Automating Paperwork for Electric Utilities

Electric utilities are facing increasing pressure to provide superior quality and reliable service to their customers while also seeking higher efficiency in their work forces and processes.

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New Ways to Streamline Paperwork for Inspecting and Tracking Lines, Substations, Poles and Vegetation

By Ken Schneider

Electric utilities are facing increasing pressure to provide superior quality and reliable service to their customers while also seeking higher efficiency in their work forces and processes.

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Key trends in electric utilities best practices are improving facilities and infrastructure visibility, as well as implementing preventive maintenance programs. Improving operational visibility helps teams identify and address issues before they become service, safety or compliance issues.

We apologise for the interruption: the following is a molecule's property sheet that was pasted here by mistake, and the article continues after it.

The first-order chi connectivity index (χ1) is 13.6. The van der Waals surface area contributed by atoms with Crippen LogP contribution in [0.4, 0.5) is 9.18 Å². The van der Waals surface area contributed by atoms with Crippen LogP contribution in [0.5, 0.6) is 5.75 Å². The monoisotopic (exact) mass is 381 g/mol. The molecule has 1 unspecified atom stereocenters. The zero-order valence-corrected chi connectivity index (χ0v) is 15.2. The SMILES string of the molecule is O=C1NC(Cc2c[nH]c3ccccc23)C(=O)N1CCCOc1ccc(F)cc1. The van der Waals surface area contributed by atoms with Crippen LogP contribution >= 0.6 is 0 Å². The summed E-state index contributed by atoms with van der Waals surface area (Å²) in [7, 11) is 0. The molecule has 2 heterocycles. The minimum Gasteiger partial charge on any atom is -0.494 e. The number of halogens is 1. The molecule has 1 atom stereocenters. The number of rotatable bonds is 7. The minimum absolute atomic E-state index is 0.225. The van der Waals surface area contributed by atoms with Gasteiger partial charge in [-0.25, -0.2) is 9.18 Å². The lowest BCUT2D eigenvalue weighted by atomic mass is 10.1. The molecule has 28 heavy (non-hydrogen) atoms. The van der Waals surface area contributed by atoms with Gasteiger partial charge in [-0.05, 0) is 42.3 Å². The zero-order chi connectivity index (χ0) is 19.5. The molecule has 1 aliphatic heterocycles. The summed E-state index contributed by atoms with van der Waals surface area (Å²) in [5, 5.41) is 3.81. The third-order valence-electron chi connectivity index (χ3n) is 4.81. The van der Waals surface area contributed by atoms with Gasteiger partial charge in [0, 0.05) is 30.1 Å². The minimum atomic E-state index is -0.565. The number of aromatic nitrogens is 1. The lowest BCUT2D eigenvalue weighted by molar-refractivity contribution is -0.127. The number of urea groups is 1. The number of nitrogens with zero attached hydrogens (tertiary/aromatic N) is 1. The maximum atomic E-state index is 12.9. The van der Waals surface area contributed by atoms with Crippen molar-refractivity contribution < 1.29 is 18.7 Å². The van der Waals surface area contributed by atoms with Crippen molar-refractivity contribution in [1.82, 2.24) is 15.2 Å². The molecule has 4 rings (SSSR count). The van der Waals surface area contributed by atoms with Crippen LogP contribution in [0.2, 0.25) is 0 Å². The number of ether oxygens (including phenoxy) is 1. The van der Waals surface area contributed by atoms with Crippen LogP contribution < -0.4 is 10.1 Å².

As part of that operational visibility, many electric utilities are working to improve inspection and reporting processes for lines, substations, poles and vegetation management. Immediate access to this data on conditions can improve preventive maintenance and streamline operations. In many cases, data collected to track these processes is still written by hand on printed forms, maps and CAD designs, which slows the process.

Many of these workflows have resisted data collection with laptops and PDAs–due to the highly mobile nature of the work and challenge of complex equipment, training and support.